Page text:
"When we met with the state police and sheriff's office personnel, they told us some people are grinding up some kind of precious metal inside and snorting it. You had to wonder who the dumbass was who first came up with that idea. Mostly, though, thieves are getting $200-$250 apiece for the stolen converters on the black market. The thefts have become so prevalent that loads of stolen converters are being shipped around the country. During this process we learned from talking to a couple of large truck supply operators that they'd been hit for 170 converters in just one weekend. This kind of theft has really become a thriving business for thieves.

The reason the contractor is not being identified is the owner was serious about not replacing the twice-stolen catalytic convertors on the company's sweepers. They are now welding a straight pipe in the area the converters were. However, when they do that then the 02 sensor will turn on the check engine light, which throws some other codes and will make the truck run rough. Where the sensor screws into the exhaust pipe, they add a brass male-to-female extender piece that puts the sensor further out of the pipe so it doesn't trigger since it is no longer directly in the airflow. They then re-flash and clear the codes and the machine runs fine.

In order to pass inspection, the company mechanic has installed a two-bolt flange onto the pipe and they've purchased a couple catalytic convertors for Isuzu chassis and keep them on-hand. When it comes time for an inspection they bolt the needed catalytic converter onto the flange for the inspection. Afterwards, the converters are unbolted and the straight pipe bolted back on.

The sweepers that still have catalytic converters on them they park inside their building if they can. Management is also having some of their employees park the sweepers at their house.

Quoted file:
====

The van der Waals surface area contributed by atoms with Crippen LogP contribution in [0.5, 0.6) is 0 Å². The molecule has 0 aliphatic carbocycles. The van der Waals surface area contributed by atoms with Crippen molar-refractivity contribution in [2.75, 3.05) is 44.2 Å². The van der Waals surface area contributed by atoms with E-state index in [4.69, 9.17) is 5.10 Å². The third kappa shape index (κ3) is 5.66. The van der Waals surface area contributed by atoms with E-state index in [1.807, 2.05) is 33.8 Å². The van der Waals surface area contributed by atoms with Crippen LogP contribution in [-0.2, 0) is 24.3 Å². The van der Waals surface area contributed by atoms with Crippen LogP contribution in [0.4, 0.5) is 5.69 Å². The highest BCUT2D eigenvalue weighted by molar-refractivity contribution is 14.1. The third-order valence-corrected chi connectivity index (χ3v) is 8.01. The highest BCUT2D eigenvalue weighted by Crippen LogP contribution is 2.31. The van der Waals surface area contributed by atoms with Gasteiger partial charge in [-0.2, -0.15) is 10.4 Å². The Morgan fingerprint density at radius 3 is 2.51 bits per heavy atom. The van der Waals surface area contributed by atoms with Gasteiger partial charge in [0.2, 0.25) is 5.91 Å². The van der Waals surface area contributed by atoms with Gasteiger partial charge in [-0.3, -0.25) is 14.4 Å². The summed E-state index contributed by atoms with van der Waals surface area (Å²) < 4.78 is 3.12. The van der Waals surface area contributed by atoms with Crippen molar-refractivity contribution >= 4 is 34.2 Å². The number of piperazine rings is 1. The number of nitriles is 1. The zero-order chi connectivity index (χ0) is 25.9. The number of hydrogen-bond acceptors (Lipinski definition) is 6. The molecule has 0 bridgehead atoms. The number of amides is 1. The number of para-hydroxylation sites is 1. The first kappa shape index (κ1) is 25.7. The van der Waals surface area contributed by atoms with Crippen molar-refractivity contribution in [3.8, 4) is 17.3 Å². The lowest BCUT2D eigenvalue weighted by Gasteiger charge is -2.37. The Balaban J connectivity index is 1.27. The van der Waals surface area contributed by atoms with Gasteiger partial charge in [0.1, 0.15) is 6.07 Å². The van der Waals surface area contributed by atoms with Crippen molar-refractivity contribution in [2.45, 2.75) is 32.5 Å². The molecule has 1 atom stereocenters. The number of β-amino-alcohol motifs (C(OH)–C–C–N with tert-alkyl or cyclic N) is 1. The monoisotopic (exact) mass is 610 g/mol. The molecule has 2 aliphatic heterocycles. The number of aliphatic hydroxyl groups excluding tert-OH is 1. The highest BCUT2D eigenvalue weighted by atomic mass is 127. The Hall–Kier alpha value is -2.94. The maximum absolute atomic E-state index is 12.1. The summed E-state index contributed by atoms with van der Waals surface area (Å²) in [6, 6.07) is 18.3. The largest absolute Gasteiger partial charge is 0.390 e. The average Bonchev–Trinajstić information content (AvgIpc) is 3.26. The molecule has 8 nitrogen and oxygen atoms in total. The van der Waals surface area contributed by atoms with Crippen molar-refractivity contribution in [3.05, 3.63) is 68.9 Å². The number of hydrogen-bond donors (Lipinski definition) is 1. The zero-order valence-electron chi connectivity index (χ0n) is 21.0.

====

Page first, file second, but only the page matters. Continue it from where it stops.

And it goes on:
The cost to replace and install a new catalytic converter on a gas chassis can be as much as $3,000; anecdotally, we were told that for diesel chassis the cost may be up to five times that amount. Insurance claims for a stolen catalytic converter in 2020 ranged from $500 to $3,000, according to the Highway Loss Data Institute.

Most comprehensive vehicle insurance can help cover a stolen catalytic converter. Check with your insurer to see how your policy can minimize the impact of a stolen catalytic converter. However, keep in mind that when any company has claims against their insurance companies it goes against their loss runs, which you will cost the company in the long run. Company owners have to decide whether to pay out of pocket or file a claim. Consider what will be the best option; when any company has claims against their insurance companies it will cost you in the long run. AllstateLogo Allstate Insurance suggests these tips to help protect vehicles from catalytic converter theft:

  • Know if your vehicle model is a likely target: hybrids, SUVs and trucks have valuable or easily removable catalytic converters.
  • Etch your license plate number or VIN onto your catalytic converter – this may help alert a scrap dealer that it was stolen and make it easier to identify the owner.
  • Park in well-lit areas close to public entrances, regularly move your car’s spot or use a closed garage.
  • Install an anti-theft device
  • Install motion-sensitive lights and cameras in your parking area
  • Paint your catalytic converter to deter buyers – some local police departments even offer free programs for painting
  • Understanding when your car might be a target for catalytic converter theft is the first key to preventing it. By following these protective measures, you may help deter thieves from targeting your car.